Statement on 14th
Anniversary of 8888 8888 Pro-Democracy
and Human Rights Movement in Burma
marks a historically important day in the struggle for democracy
and human rights in Burma. It commemorates the anniversary
of the 1988 peoples uprising in Burma where hundreds of thousands
of Burmese people from all walks of life participated in a
nation-wide strike to bring an end to military rule. It also
remembers the many thousands of civilian lives that have been
lost in the struggle for Burma's freedom.
The struggle to end military dictatorship in Burma has been
long and little progress has been made. However, there have
been recent hopeful signs of a move to civilian rule in the
release of Nobel Laureate, Daw Aung San Suu Kyi and the granting
of relative freedom of movement. These small, but hopeful
signs have been brought about by the conviction of Burmese
people who still, as we speak, continue to survive rape, imprisonment,
torture and displacement at the hands of the army, yet find
new ways of resisting an increasingly tyrannical military
The All Burma Students Democratic Organisation (ABSDO) calls
for the full restoration of democracy as system of government
in Burma, and for social, political and economic conditions
conducive to the enjoyment of fundamental human rights and
freedoms in Burma. A first step must be the immediate and
unconditional release of all political prisoners, including
student leader Min Ko Naing and to immediately cease all practises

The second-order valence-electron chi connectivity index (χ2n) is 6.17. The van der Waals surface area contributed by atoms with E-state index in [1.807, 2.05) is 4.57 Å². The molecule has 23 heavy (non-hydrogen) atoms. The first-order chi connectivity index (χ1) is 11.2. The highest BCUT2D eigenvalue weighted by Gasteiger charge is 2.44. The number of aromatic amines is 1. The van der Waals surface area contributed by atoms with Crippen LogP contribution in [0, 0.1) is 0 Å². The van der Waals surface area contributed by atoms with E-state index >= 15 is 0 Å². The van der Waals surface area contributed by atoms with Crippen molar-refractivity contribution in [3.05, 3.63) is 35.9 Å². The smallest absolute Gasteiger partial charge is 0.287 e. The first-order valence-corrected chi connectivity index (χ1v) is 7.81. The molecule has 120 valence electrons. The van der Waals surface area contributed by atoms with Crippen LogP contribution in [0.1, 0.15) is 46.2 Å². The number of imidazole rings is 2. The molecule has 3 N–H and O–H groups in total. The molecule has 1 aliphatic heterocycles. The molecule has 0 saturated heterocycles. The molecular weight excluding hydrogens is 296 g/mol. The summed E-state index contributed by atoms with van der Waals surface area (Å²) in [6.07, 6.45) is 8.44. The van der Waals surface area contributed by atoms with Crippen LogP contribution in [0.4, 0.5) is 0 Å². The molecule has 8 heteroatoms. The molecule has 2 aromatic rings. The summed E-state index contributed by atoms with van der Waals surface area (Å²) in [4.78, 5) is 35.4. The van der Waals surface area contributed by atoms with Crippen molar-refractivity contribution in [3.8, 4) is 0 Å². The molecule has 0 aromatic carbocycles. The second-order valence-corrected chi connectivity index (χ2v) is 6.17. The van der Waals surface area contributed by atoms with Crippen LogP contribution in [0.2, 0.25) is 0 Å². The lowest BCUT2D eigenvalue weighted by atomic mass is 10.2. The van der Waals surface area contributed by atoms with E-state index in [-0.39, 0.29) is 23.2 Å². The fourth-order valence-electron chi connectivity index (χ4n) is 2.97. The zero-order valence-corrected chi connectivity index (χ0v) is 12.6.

that restrict freedom of movement, expression and conviction.
ABSDO notes recent news about the ill-health of a number
of prominent political prisoners, including Committee Representing
the People's Parliament (CRPP) Secretary, U Aye Tha Aung and
prominent newspaper editor, U Win Tin.
To establish genuine democracy in Burma requires not a return
to the deceitful political methods of the past, but an open,
transparent and peaceful dialogue process with all the parties
concerned. The military junta must allow the Committee Representing
the People's Parliament to convene and embark on the appropriate
processes of reform and reconciliation, including the drafting
and enacting of a new constitution.
The importance of today's date reminds us of the aspirations
and convictions of an entire generation of Burmese young people,
and provides us with an opportunity to reaffirm and restate
our commitment to the aims of the 8888 movement.
Subsequently, we call for the international community, and
the Australian government to maintain pressure on the regime
to change. Finally, ABSDO demands an immediate and significant
change in Australian foreign policy on Burma that recognises
the CRPP and Aung San Suu Kyi as the leader of Burma's pro-democracy
movement and threats and ceases all dealings with the regime
that serves to legitimatise them.
For enquiries please contact Toe Zaw Latt on 8430 3710.
Dated. August 3, 2002.